Underperformance Among Active Managers in First-Quarter Volatility

A recent Bloomberg article highlights the first-quarter’s unusual volatility, and the underperformance of many active managers – a group one might expect to have gained in such conditions. The article notes that, so far in 2016, the S&P 500 “lurched lower by 10 percent in the first six weeks and still managed to close the first quarter in the green – the biggest such turnaround since 1933.” “The reversion in the second half of February was unreal,” says Craig Sterling of Pioneer Investments, but “it’s been a tough go for active managers” because “people were positioned very defensively and a lot of lower-quality stocks have rallied.” Sterling, who oversees a fund that beat 90% of its peers this quarter, continued: “If I had a do-over, I’d have paid more attention to the areas where things were getting a little less worse.”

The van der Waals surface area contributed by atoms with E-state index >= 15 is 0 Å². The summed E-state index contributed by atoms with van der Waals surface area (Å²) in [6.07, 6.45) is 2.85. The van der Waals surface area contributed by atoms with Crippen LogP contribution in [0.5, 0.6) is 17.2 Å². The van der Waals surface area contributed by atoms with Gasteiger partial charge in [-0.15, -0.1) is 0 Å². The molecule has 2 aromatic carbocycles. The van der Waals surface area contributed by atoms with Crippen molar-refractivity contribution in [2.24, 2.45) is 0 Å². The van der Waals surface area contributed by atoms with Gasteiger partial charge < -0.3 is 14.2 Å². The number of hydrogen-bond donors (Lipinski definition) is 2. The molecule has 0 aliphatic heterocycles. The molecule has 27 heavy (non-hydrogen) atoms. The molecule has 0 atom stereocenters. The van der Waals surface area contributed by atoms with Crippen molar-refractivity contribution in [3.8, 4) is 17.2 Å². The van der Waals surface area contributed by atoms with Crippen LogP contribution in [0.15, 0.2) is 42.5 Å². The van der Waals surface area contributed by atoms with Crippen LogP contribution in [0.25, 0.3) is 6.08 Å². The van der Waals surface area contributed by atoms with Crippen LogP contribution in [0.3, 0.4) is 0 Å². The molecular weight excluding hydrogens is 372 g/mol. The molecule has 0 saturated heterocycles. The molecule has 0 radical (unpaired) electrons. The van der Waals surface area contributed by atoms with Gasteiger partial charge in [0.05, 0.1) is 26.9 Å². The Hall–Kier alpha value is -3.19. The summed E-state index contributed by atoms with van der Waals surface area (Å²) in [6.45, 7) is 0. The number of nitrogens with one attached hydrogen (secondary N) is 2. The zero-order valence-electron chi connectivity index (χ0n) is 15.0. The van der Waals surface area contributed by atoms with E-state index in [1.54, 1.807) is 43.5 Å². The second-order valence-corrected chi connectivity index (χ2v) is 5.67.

Goldman Sachs data show that the stocks most held by mutual funds fell by 3.1% while the 50 stocks least held by such funds gained 5.3% — the biggest gap in three years. Further, based on Bank of America Corp. data, only 19% of mutual funds beat the S&P 500, which is the lowest percentage since at least 1998. Dispersion, which measures the swing in individual equities relative to the market, moved up to its highest level since 2012 with the average stock gaining or losing 12% above or below the market average. Momentum strategies explain part of manager’s underperformance, as the worst performing stocks in 2015 gained 8.2%, according to Bespoke Investment Group, while many of 2015’s top performers fell. David Kostin of Goldman observed that both momentum and stock selection explain underperformance, but suggested that “the question is after that performance, how do funds respond? Do they double-down or do they say the economy is growing and the tech sector will see revenue growth, or do they rotate into extremely expensive consumer staples stocks?” Michael O’Rourke of Jones Trading Institutional Services explained the performance differently: “This kind of volatility forces people’s hands, he said, “If people are underweight something, more people short it and in this volatile environment those names outperform because every time short people are caught off guard the first thing they do is reverse that move. And there’s no need to go out there and buy overweight if you’re already long.”